I am grateful for that offer. I have often thought about how, through our development aid, we are willing to give advice on economics and bureaucracy but still seem to expect people who have never had experience of political life suddenly to be able to be politicians. I would have thought—if I may say so—that one thing we have plenty of in this country is ex-politicians. We should be trying to find a way of using our experience at all levels of government to assist with the skills level necessary for politics in Afghanistan to succeed. Why do we assume that people require professional assistance in every other walk of life, but that somehow people can learn instantly to become democratic politicians? There is room for improvement in that area.

What confidence does my right hon. Friend have in the principal overland supply route from Karachi, particularly given the recent unwelcome attention of the Pakistani Taliban and on occasions—sadly—the attitude of Islamabad? Furthermore, what alternatives is ISAF planning to the north and the west on the extremely colourful map with which he has provided us?

Sadly, being colour-blind, I cannot share in the enthusiasm on that last point. However, I say to my hon. Friend that we always have to consider the wider security picture to ensure that we can maintain our supply routes. As he correctly said, there have been problems recently with the southern supply route, and certainly the Americans are increasing their dependence on the northern route. Along with our ISAF partners, we will consider what changes we might have to make in the balance between those supply routes to ensure that we never compromise the essential links on which our armed forces in Afghanistan depend.

May I, as others have done, compliment the Secretary of State on the considered tone of his statement? However, little was said in it about the prospect of a political settlement involving all the parties, including the regional ones. Although it might be impossible for him to include a section on that, given the dire security implications, will he bear it in mind that his view is shared throughout the House and the country? We are not seeking a military victory—one is not possible—in this set of circumstances. Furthermore, a political settlement will be protracted and difficult, so the sooner we get on with it the better, and the more he will be able to tell us about it.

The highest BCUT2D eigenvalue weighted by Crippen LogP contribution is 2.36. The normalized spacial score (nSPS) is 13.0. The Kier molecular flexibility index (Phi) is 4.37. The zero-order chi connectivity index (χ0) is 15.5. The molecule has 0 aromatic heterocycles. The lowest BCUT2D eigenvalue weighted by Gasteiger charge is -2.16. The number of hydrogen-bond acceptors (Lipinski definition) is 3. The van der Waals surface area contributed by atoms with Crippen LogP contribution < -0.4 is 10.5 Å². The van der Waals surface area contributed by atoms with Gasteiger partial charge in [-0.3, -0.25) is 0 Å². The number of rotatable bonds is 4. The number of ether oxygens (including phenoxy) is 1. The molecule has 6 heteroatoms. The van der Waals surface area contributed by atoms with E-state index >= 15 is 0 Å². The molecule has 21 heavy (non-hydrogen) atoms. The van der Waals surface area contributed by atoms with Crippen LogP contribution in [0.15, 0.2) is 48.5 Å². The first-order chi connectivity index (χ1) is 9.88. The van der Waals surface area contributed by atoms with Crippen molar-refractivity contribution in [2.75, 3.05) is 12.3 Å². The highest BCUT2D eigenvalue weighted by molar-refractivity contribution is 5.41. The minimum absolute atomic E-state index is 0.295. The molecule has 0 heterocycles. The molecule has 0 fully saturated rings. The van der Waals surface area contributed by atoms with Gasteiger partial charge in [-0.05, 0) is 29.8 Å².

The hon. Gentleman is correct that increasingly attention will be focused on the political element of a settlement in Afghanistan. Those who have visited it recently will have been struck by the fact that on the ground, at a tactical level, we are certainly making gains. The security picture on the ground is improving, in some cases beyond recognition. However, the problem remains at the political level. It remains this: how do we persuade those in Afghanistan that there is a better future for them under a democratic constitutional Government? This year we have a major opportunity. One of the Taliban’s great propaganda weapons has been to say that the international community will be leaving in July 2011. However, when it becomes clear not only that we are not leaving, but that we are building up the Afghan national security forces, we might deny it one of its best cards. We should be preparing, therefore, for a political push in the second half of the year on reconciliation and reintegration. That is when we will find that we have a better following wind than in recent times. We will pay a high price if we miss that window.

Alec Shelbrooke (Elmet and Rothwell) (Con): Drawing on my right hon. Friend's comments about Pakistan, I ask him to update the House on his assessment of what would happen to the stability of Pakistan were we to withdraw our troops in the very near future.

There would be a real risk of instability in the whole region. Again, I go back to the issue of Pakistan. When one talks to the political or military leaders in Pakistan, one finds an increasing understanding that they cannot simply deal with the Pakistan Taliban and not deal with the Afghan Taliban, because ultimately there is a threat to the stability of the Pakistani state itself. The concept that we must fight a common threat together is one that is increasingly understood in Islamabad. Although we will have criticisms of what might not be done in Pakistan, we should also welcome political and military activities there that are helping in what is increasingly regarded as a common fight.